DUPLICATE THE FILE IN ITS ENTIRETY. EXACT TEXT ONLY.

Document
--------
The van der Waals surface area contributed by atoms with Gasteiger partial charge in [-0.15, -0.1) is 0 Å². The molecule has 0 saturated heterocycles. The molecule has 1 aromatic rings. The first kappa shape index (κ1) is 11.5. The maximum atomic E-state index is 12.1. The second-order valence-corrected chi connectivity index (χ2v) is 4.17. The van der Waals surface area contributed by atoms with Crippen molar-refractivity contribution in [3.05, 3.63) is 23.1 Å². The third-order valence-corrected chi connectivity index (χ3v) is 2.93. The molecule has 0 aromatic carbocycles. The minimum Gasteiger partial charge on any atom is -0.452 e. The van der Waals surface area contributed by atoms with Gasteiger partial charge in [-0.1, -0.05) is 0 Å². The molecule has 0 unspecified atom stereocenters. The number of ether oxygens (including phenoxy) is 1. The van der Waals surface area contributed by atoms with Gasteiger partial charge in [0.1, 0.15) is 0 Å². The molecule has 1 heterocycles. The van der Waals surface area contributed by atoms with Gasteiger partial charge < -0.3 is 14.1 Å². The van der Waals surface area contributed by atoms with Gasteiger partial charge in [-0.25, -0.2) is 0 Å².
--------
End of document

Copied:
The van der Waals surface area contributed by atoms with Gasteiger partial charge in [-0.15, -0.1) is 0 Å². The molecule has 0 saturated heterocycles. The molecule has 1 aromatic rings. The first kappa shape index (κ1) is 11.5. The maximum atomic E-state index is 12.1. The second-order valence-corrected chi connectivity index (χ2v) is 4.17. The van der Waals surface area contributed by atoms with Crippen molar-refractivity contribution in [3.05, 3.63) is 23.1 Å². The third-order valence-corrected chi connectivity index (χ3v) is 2.93. The molecule has 0 aromatic carbocycles. The minimum Gasteiger partial charge on any atom is -0.452 e. The van der Waals surface area contributed by atoms with Gasteiger partial charge in [-0.1, -0.05) is 0 Å². The molecule has 0 unspecified atom stereocenters. The number of ether oxygens (including phenoxy) is 1. The van der Waals surface area contributed by atoms with Gasteiger partial charge in [0.1, 0.15) is 0 Å². The molecule has 1 heterocycles. The van der Waals surface area contributed by atoms with Gasteiger partial charge < -0.3 is 14.1 Å². The van der Waals surface area contributed by atoms with Gasteiger partial charge in [-0.25, -0.2) is 0 Å².